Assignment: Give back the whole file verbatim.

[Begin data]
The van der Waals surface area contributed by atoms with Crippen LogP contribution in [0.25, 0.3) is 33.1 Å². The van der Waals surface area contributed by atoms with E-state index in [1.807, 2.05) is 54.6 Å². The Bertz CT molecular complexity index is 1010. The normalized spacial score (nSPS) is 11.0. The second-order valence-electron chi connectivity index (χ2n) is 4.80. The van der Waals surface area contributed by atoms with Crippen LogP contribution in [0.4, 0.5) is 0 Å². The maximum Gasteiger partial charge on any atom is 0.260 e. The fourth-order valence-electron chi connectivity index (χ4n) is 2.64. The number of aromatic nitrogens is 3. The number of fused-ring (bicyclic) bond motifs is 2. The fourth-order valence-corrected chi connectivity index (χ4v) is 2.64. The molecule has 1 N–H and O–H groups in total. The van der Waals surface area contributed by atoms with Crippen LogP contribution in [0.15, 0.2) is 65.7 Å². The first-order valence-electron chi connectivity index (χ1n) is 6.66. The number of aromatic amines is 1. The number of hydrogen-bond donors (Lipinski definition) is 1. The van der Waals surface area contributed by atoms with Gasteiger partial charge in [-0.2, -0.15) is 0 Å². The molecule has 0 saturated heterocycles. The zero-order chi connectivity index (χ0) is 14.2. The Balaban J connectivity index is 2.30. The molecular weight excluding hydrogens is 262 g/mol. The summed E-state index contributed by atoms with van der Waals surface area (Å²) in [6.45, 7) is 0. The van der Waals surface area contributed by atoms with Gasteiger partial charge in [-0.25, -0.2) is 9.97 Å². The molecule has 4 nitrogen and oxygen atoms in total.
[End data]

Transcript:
The van der Waals surface area contributed by atoms with Crippen LogP contribution in [0.25, 0.3) is 33.1 Å². The van der Waals surface area contributed by atoms with E-state index in [1.807, 2.05) is 54.6 Å². The Bertz CT molecular complexity index is 1010. The normalized spacial score (nSPS) is 11.0. The second-order valence-electron chi connectivity index (χ2n) is 4.80. The van der Waals surface area contributed by atoms with Crippen LogP contribution in [0.4, 0.5) is 0 Å². The maximum Gasteiger partial charge on any atom is 0.260 e. The fourth-order valence-electron chi connectivity index (χ4n) is 2.64. The number of aromatic nitrogens is 3. The number of fused-ring (bicyclic) bond motifs is 2. The fourth-order valence-corrected chi connectivity index (χ4v) is 2.64. The molecule has 1 N–H and O–H groups in total. The van der Waals surface area contributed by atoms with Crippen LogP contribution in [0.15, 0.2) is 65.7 Å². The first-order valence-electron chi connectivity index (χ1n) is 6.66. The number of aromatic amines is 1. The number of hydrogen-bond donors (Lipinski definition) is 1. The van der Waals surface area contributed by atoms with Gasteiger partial charge in [-0.2, -0.15) is 0 Å². The molecule has 0 saturated heterocycles. The zero-order chi connectivity index (χ0) is 14.2. The Balaban J connectivity index is 2.30. The molecular weight excluding hydrogens is 262 g/mol. The summed E-state index contributed by atoms with van der Waals surface area (Å²) in [6.45, 7) is 0. The van der Waals surface area contributed by atoms with Gasteiger partial charge in [-0.25, -0.2) is 9.97 Å². The molecule has 4 nitrogen and oxygen atoms in total.